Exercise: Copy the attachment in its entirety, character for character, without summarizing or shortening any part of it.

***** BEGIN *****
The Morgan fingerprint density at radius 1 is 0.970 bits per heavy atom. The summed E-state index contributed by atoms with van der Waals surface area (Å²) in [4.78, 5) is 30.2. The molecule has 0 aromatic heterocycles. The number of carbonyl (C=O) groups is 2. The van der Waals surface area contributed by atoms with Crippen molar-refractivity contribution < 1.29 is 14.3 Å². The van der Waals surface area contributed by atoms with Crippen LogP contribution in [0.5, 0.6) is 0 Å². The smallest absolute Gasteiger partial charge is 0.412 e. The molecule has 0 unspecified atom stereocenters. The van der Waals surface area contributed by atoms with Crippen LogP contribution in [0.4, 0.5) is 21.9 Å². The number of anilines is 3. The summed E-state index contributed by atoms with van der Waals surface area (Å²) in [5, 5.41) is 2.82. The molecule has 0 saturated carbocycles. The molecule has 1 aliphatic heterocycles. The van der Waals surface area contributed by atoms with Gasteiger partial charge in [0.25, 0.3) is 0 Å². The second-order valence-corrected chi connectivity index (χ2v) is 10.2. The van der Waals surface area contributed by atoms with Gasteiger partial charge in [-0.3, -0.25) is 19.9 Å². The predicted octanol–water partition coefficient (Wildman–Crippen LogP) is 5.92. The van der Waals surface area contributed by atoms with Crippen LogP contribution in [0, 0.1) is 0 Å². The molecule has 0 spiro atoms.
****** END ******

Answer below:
The Morgan fingerprint density at radius 1 is 0.970 bits per heavy atom. The summed E-state index contributed by atoms with van der Waals surface area (Å²) in [4.78, 5) is 30.2. The molecule has 0 aromatic heterocycles. The number of carbonyl (C=O) groups is 2. The van der Waals surface area contributed by atoms with Crippen molar-refractivity contribution < 1.29 is 14.3 Å². The van der Waals surface area contributed by atoms with Crippen LogP contribution in [0.5, 0.6) is 0 Å². The smallest absolute Gasteiger partial charge is 0.412 e. The molecule has 0 unspecified atom stereocenters. The van der Waals surface area contributed by atoms with Crippen LogP contribution in [0.4, 0.5) is 21.9 Å². The number of anilines is 3. The summed E-state index contributed by atoms with van der Waals surface area (Å²) in [5, 5.41) is 2.82. The molecule has 0 saturated carbocycles. The molecule has 1 aliphatic heterocycles. The van der Waals surface area contributed by atoms with Gasteiger partial charge in [0.25, 0.3) is 0 Å². The second-order valence-corrected chi connectivity index (χ2v) is 10.2. The van der Waals surface area contributed by atoms with Gasteiger partial charge in [-0.3, -0.25) is 19.9 Å². The predicted octanol–water partition coefficient (Wildman–Crippen LogP) is 5.92. The van der Waals surface area contributed by atoms with Crippen LogP contribution in [0, 0.1) is 0 Å². The molecule has 0 spiro atoms.